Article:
Hunting Season Affects Drivers

By: Lauren Zakalik
By: Lauren Zakalik

It's deer season in Michigan-- not just for hunters, but for drivers, too.

The Jackson County Sheriff's Department reporter nine car/deer crashes in a four-hour span of time Thursday night. But Sergeant Bryan Huttenlocker says these accidents are far more common than most think.

"We probably get about a dozen a day," he says.

But it's this time of the year, as the leaves change colors, that car/deer accidents spike.

"In October and November, with all the deer hunters, the deer-car accidents do greatly increase."

The strong correlation between Michigan's six-week hunting season and car/deer crashes is two-sided. The hunters both help and hurt the situation.

"The deer are still going to run [regardless]. They're just more susceptible to run when the hunters are pushing them. On the other hand, hunters actually help minimize, or help keep the population down," Huttenlocker says.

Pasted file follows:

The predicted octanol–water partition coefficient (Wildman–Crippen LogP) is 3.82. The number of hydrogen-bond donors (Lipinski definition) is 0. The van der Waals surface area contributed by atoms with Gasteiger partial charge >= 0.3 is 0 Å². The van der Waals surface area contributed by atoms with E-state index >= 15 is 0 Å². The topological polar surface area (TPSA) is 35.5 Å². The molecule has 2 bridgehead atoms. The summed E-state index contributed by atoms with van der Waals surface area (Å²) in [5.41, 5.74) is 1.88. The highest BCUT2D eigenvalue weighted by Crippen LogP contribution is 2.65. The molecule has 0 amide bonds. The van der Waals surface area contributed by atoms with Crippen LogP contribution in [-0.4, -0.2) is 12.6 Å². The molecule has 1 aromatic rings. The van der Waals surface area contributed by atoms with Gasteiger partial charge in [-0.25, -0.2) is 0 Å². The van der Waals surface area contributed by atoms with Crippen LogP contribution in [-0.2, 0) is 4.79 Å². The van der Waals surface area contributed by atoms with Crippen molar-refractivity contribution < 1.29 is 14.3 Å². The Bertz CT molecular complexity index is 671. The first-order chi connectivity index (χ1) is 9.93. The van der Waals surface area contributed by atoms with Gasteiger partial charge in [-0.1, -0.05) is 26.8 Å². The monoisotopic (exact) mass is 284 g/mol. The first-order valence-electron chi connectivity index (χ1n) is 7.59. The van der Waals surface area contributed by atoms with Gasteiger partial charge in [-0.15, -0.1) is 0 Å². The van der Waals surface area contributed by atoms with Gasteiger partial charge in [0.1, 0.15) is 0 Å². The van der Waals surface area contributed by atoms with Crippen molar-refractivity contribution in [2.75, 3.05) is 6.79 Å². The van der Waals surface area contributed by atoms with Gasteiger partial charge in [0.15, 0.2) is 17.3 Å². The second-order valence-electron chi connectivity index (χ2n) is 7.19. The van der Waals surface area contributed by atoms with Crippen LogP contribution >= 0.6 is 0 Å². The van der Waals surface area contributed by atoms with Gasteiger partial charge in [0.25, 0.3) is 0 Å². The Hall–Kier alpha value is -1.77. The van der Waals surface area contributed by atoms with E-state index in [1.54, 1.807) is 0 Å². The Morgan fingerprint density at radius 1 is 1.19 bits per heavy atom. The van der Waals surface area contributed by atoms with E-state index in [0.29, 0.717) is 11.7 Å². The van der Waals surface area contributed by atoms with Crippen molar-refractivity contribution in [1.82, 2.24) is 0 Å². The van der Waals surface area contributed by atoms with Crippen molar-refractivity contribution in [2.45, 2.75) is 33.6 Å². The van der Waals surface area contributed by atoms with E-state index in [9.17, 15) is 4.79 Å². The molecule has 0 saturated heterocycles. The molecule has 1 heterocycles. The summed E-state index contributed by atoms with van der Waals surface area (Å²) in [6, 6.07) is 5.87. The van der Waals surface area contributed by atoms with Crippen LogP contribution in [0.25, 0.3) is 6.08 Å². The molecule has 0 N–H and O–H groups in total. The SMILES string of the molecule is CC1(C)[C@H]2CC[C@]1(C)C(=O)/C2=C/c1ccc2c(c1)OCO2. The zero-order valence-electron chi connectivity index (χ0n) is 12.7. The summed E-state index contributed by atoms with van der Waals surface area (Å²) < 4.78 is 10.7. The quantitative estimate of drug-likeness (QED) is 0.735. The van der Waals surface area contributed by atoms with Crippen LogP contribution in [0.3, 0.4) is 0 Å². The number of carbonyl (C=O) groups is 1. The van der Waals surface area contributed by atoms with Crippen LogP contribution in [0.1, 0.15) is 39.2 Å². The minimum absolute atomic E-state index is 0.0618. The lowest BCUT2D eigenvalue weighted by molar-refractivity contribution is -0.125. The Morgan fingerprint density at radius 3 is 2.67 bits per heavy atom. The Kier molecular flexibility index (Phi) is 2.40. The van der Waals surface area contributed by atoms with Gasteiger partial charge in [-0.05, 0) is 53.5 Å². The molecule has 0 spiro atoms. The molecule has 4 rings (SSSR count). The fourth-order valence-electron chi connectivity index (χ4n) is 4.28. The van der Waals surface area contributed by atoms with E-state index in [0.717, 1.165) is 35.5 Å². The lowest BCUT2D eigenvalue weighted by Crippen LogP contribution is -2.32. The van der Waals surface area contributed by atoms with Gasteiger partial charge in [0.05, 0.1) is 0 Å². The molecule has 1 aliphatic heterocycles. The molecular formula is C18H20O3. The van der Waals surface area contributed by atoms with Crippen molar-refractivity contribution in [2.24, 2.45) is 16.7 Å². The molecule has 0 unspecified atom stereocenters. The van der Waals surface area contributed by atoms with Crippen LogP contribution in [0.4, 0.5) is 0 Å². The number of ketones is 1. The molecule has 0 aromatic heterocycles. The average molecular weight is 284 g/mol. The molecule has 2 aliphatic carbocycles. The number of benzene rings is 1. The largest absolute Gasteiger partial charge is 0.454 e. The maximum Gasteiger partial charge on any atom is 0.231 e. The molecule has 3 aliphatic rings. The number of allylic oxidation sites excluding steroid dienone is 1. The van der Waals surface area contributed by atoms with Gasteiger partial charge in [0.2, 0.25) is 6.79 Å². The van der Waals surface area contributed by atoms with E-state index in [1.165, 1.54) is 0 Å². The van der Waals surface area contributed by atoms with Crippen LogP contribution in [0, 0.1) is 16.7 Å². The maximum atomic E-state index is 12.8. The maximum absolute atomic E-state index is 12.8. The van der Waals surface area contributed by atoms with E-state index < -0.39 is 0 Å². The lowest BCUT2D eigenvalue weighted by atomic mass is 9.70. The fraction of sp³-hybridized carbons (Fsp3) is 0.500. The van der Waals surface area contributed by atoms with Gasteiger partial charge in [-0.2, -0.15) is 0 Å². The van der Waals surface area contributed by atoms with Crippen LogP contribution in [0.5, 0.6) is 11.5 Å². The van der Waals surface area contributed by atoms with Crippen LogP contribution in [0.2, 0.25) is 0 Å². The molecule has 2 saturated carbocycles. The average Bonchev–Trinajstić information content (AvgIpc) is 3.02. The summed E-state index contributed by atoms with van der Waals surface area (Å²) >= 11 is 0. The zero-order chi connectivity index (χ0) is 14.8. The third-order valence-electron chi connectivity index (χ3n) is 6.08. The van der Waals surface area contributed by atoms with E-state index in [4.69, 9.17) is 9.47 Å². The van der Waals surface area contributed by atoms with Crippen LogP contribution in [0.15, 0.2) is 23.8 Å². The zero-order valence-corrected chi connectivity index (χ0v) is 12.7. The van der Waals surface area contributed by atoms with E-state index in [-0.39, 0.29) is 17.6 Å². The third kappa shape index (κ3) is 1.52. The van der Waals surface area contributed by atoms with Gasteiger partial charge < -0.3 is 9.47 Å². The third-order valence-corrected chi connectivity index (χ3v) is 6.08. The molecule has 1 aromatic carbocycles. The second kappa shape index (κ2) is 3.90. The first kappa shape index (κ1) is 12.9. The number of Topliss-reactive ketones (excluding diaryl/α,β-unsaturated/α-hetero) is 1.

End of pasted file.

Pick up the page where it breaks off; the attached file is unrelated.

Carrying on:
Most people assume the highway is where you're most likely to hit a deer. But Huttenlocker says the most dangerous place is off the beaten path. Rural or county roads are prime spots for deer to roam, and he says speeding on those roads this time of year is unwise.

"You shouldn't be driving high speeds this time of the year, you really need to keep your speeds down."

Huttenlocker says sunrise and sunset are when deer are most active, and drivers should remember that when driving during those times. But no matter what time of the day it is, he wants to remind drivers to keep alert and don't swerve for deer.

That way, you can leave deer season to the professionals.

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